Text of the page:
A STATE-OWNED Enterprises (SOEs) performance and compliance survey has revealed poor accountability and legal compliance by the entities.
BY VENERANDA LANGA
The survey looked at how far SOEs were complying with the country’s regulations, Parliamentary Committees and Auditor-General (AG)’s audit recommendations, .
The survey, which was unveiled at a Harare hotel, was conducted by the Southern African Parliamentary Support Trust (Sapst) and the Zimbabwe Coalition on Debt and Development (Zimcodd), and it was presented to legislators from different committees, captains of industry and a few representatives of parastatals that attended.
The survey looked at the years 2013 to 2018.
A Sapst official, Henry Ndlovu, said it was imperative that SOEs report to Parliament in order to enhance accountability, as well as serve as a baseline in terms of monitoring their performance as most of them had been making losses when they are supposed to be the engines that drive the country’s economic growth.
One of the researchers, James Jowa, said the baseline study interviewed 31 State enterprises and parastatals between July and August 2019, and they discovered that the majority of these entities were established under specific Acts of Parliament, while those more commercially-oriented were established under the provisions of the Companies Act (Chapter 24:03).
“However, constitutional principles on sound public financial management were not fully understood by the SOEs, with more than 80% of them unaware of section 298 of the Constitution, which guides aspects of public finance management, transparency and accountability in finances and public borrowing on all transactions involving public debt,” Jowa said.
“The 10 most prevalent findings were inadequate documentation of SOEs (44,7%), poor management of assets (44,7%), poor revenue management (42,6%), going concern status (40,4%) and poor regulatory compliance (36,2%), poor receivables management (29,8%), operational inefficiencies (27,7%), poor corporate governance (25,5%), management override of controls (23,4%) and failure to comply with policies and procedures (21,3%) were also highlighted as key issues in SOEs,” he said.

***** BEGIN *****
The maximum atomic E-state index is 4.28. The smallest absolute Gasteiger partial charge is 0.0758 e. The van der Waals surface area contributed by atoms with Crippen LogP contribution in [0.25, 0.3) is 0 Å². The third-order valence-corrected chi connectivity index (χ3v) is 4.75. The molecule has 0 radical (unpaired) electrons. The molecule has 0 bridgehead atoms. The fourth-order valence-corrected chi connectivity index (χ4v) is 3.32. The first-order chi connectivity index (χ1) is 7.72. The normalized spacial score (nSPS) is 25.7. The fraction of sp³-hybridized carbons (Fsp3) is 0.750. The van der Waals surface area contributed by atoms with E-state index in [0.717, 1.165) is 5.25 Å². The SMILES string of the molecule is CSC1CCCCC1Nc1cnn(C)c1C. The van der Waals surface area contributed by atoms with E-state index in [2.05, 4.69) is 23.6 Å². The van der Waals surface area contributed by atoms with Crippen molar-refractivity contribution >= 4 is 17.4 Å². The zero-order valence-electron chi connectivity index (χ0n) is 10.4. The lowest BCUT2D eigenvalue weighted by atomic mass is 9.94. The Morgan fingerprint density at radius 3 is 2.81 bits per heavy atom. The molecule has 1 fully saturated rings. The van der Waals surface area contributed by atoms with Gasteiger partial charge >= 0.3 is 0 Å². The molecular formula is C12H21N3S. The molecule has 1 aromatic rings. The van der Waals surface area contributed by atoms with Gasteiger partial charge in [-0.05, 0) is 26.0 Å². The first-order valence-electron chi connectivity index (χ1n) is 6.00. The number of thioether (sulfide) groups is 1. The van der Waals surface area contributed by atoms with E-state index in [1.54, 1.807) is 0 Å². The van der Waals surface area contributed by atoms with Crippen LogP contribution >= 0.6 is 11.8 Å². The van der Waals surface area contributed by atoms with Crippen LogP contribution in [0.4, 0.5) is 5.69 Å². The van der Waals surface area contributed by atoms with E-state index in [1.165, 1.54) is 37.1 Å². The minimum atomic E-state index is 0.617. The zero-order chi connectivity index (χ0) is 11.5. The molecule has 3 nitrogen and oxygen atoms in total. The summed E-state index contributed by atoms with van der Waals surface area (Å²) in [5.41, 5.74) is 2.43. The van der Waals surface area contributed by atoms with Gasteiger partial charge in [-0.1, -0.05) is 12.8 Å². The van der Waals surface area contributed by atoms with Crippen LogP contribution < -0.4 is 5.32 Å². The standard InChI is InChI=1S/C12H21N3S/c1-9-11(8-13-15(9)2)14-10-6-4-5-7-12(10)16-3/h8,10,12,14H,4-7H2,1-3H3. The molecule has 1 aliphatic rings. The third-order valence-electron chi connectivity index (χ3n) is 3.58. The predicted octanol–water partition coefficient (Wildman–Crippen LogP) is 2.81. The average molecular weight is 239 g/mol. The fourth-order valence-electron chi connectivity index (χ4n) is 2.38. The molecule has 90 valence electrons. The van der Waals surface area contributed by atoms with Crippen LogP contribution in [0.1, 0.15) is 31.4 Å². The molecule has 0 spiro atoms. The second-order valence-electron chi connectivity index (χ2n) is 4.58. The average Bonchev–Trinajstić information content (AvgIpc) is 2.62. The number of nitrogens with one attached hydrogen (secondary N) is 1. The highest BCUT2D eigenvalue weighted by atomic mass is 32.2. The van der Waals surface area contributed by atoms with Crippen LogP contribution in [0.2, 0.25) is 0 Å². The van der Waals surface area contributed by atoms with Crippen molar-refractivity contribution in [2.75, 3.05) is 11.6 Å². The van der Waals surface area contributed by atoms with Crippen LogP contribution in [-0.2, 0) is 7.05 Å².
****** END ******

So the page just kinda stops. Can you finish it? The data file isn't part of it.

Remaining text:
Jowa said the study also revealed that more than 80% SOEs had not appeared before the relevant portfolio committees of Parliament to discuss their budget proposals for the succeeding financial year, in contravention of sections 299 and 323(2) of the Constitution.
“Furthermore, slow implementation of recommendations from the Auditor-General and Public Accounts Committee (PAC) was noted as a trend with many of the entities. Out of the 435 recommendations made in the preceding year by the AG, only 24,8% were fully implemented, while 19,5% were partially implemented. The majority of the recommendations, at 55,6%, were not implemented at all. There were no robust instruments to track and monitor the implementation of recommendations,” he said.
Some of the recommendations in the study were that Sapst should support activities by MPs aimed at providing more scrutiny and oversight of SOEs that have been declared insolvent by the AG, with examples being Air Zimbabwe, National Railways of Zimbabwe, National Handling Services and TelOne, which are highly indebted.
“We recommend that Parliament should have a bigger role in monitoring the use of funds extended to bail out SOEs that have been failing to deliver their mandates. SOEs should facilitate economic growth and development, hence the enterprises must not impose a sustained burden on the government’s finances. Examples include Zesa on the procurement of (electricity), National Oil Company on the procurement of fuel and petroleum products, and the Grain Marketing Board,” the study said.